It is important to mention Brexit. I want a clear commitment for Doncaster’s businesses. The Government could say now that their aim is a period of no change for business: no shocks, no cliff edges and no sudden rewriting of the terms of trade—a smooth exit from the European Union. I do not accept that anything less than full membership of the single market is a hard Brexit, which is why I cannot vote for amendment (g). What we need is certainty and tariff-free trade, and a very clear acknowledgment that we will maintain many of the existing regulations and frameworks as well as longer transitional plans beyond the cut-off date as we leave. To assist, for cross-party support, I would suggest putting my right hon. and learned Friend the Member for Holborn and St Pancras (Keir Starmer) on the negotiating committee.
I hope that the Government will use their trade Bill to ensure that robust measures are in place to tackle unacceptable trading practices, such as the dumping of steel, and to ensure that there are robust remedies that the Government will back, acting as the champion and guardian of British business once we leave the EU. But the essential component of this strategy should be skilling up our talent while upskilling those already in work. Why, in 2017, has the UK not got the workforce we need? Why do we continue to rely so much on imported workers when we could be training more of our own? If we are ending free movement as we know it, it will prove to be a hollow promise to voters if the Government have to fall back on migration because they fail year after year to deliver enough skilled or unskilled workers for key jobs in the public or private sector. The new rail college in Doncaster will help, but it is not enough.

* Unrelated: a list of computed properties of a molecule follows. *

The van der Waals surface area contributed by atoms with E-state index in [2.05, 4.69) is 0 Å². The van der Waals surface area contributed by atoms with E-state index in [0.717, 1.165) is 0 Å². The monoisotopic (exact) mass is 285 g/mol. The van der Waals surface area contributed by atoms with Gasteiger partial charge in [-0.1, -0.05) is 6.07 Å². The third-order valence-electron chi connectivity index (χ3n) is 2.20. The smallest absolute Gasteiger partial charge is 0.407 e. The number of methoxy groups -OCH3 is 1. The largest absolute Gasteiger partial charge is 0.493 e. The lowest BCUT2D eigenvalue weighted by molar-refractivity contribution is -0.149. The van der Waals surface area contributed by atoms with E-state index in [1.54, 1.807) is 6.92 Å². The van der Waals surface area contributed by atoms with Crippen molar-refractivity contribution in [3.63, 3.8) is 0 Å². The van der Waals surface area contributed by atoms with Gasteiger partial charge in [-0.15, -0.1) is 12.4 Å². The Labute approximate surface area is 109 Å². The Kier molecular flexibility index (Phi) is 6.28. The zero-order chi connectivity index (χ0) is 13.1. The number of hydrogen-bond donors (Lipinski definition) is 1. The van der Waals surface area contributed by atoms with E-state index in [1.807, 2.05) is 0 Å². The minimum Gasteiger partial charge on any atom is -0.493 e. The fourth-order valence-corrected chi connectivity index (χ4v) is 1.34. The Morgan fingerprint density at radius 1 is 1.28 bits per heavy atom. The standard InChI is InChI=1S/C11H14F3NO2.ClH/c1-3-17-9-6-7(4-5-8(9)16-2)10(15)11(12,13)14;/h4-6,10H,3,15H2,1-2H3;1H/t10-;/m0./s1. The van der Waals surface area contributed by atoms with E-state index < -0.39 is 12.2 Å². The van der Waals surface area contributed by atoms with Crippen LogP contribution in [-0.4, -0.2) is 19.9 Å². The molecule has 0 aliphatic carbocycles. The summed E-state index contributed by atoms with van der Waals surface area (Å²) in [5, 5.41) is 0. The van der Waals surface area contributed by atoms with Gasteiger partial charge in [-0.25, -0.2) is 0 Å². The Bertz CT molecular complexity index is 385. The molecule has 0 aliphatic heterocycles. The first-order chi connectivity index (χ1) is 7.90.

This week, the Prime Minister replied to my question about vacancies caused by skills shortages by reaffirming a commitment to technical education. The Prime Minister must deliver on that promise, and she could start by giving the green light to the bid for a university technical college for Doncaster, which would transform the lives of the next generation of engineers, designers and manufacturers, providing them with the skills they need to do the jobs they want and, more than that, providing local employers with the workforce they need. I urge the Prime Minister once again to back the bid and get a new technical college built in Doncaster.
Finally, as my right hon. Friend the Member for Doncaster North (Edward Miliband) said, the Prime Minister speaks fine words about energy price caps, but what the policy is has become less clear. In fact, after 2015, in the light of the Competition and Markets Authority report, I recommended a cap on the prices that those on standard variable rates pay. We need to know where we are going, because the Prime Minister is dithering once again. We need to ensure that the overcharging that has persisted over the past eight years is stopped.
This could have been a better Queen’s Speech, but it will be remembered for the many issues the Government have ducked or sidelined. Just when we needed a detailed plan for jobs and the economy, we got an unnecessary general election and a paper-thin legislative programme. Governments should do so much better. That is what our country deserves.